Custody of a minor child can become an issue during a divorce proceeding, a paternity proceeding, or any time thereafter in the State of Tennessee. Ideally, the parents of a minor child are able to reach an amicable agreement with regard to custody of the child and reflect that agreement in the required “Parenting Plan” submitted to the court. Sometimes, however, the parents of a minor child are unable to agree on the issue of child custody. When that is the case, a court must ultimately decide the issue of child custody, ultimately deciding with whom the child will live the majority of the time. In the State of Tennessee, Tennessee Code Annotated Section 36-6-106 governs child custody, setting forth the factors that a judge may use when deciding the custody of a minor child. Those factors include:
(1) The love, affection and emotional ties existing between the parents or caregivers and the child;(2) The disposition of the parents or caregivers to provide the child with food, clothing, medical care, education and other necessary care and the degree to which a parent or caregiver has been the primary caregiver;
(3) The importance of continuity in the child’s life and the length of time the child has lived in a stable, satisfactory environment; provided, that, where there is a finding, under subdivision (a)(8), of child abuse, as defined in § 39-15-401 or § 39-15-402, or child sexual abuse, as defined in § 37-1-602, by one (1) parent, and that a nonperpetrating parent or caregiver has relocated in order to flee the perpetrating parent, that the relocation shall not weigh against an award of custody;
(4) The stability of the family unit of the parents or caregivers;
(5) The mental and physical health of the parents or caregivers;
(6) The home, school and community record of the child;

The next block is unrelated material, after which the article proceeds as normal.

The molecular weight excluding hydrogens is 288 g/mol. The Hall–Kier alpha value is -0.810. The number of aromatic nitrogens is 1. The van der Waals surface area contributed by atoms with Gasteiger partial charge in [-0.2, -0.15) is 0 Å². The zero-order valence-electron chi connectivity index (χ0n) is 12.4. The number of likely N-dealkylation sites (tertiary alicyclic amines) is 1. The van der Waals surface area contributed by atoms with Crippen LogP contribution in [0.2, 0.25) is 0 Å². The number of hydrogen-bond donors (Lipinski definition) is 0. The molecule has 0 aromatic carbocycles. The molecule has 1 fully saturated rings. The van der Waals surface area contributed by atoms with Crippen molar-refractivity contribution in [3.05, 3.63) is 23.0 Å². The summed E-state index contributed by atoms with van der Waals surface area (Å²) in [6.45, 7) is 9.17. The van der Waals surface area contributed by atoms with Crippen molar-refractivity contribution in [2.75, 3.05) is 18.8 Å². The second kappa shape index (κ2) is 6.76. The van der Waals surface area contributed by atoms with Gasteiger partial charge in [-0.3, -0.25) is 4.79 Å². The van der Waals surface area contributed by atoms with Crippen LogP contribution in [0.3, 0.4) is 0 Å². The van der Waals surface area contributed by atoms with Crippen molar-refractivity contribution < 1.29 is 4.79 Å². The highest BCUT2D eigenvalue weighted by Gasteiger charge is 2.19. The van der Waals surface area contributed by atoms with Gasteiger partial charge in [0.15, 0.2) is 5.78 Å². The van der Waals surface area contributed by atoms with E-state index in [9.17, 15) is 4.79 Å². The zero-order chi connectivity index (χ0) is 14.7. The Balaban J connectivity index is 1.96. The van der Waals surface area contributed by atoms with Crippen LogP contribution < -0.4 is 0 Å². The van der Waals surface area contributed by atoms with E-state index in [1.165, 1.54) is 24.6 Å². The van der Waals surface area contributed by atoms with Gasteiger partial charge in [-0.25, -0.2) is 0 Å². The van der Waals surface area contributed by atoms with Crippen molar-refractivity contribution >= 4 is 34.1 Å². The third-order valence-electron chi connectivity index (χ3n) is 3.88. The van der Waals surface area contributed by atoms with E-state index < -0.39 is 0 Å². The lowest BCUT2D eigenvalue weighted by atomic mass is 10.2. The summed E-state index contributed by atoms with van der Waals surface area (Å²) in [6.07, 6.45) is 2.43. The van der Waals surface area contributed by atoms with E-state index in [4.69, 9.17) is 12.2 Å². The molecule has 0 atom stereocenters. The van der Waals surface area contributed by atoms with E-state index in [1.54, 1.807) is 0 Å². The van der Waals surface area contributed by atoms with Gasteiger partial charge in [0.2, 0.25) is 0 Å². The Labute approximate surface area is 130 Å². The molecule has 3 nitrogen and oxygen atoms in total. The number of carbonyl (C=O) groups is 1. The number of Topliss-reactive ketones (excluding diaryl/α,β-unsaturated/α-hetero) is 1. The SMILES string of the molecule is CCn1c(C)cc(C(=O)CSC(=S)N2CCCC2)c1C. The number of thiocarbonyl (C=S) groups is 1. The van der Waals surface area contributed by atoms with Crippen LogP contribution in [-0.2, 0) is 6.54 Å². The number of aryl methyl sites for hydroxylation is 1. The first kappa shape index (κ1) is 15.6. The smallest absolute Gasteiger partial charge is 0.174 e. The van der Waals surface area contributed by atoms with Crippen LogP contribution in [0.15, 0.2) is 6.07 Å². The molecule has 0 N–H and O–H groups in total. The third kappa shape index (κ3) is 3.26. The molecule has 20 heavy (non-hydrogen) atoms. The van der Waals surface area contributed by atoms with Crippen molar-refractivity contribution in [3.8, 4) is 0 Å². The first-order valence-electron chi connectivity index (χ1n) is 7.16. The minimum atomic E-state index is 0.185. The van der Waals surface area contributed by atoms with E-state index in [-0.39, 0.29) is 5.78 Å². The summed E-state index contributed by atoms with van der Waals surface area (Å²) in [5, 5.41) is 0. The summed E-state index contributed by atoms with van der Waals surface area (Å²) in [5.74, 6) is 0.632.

(7) Child preferences
a. The reasonable preference of the child, if twelve (12) years of age or older;b. The court may hear the preference of a younger child on request. The preferences of older children should normally be given greater weight than those of younger children;(8) Evidence of physical or emotional abuse to the child, to the other parent or to any other person; provided, that, where there are allegations that one (1) parent has committed child abuse, as defined in § 39-15-401 or § 39-15-402, or child sexual abuse, as defined in § 37-1-602, against a family member, the court shall consider all evidence relevant to the physical and emotional safety of the child, and determine, by a clear preponderance of the evidence, whether such abuse has occurred. The court shall include in its decision a written finding of all evidence, and all findings of facts connected to the evidence. In addition, the court shall, where appropriate, refer any issues of abuse to the juvenile court for further proceedings;
(9) The character and behavior of any other person who resides in or frequents the home of a parent or caregiver and the person’s interactions with the child; and
(10) Each parent’s or caregiver’s past and potential for future performance of parenting responsibilities, including the willingness and ability of each of the parents and caregivers to facilitate and encourage a close and continuing parent-child relationship between the child and both of the child’s parents, consistent with the best interest of the child.
a. Notwithstanding the provisions of any law to the contrary, the court has jurisdiction to make an initial custody determination regarding a minor child or may modify a prior order of child custody upon finding that the custodial parent has been convicted of or found civilly liable for the intentional and wrongful death of the child’s other parent or legal guardian.b. As used in this section, “caregiver” has the meaning ascribed to that term in § 37-5-501.c. Nothing in subsections (a) and (c) shall be construed to affect or diminish the constitutional rights of parents that may arise during and are inherent in custody proceedings.If you believe that custody of your minor child is going to be contested, or you are already in the middle of a child custody dispute, it is imperative that you consult with the experienced Tennessee child custody attorneys at Bennett, Michael & Hornsby. Contact the team today by calling 615-898-1560 to schedule your appointment.
Stan’s practice at Bennett & Michael focuses on Personal Injury, Criminal Defense, Divorce, and Family related matters.He also practices in the United States Court of Appeals for Veterans Claims, in Washington D.C.
Stan’s practice at Bennett & Michael focuses on Personal Injury, Criminal Defense, Divorce, and Family related matters. He also practices in the United States Court of Appeals for Veterans Claims, in Washington D.C.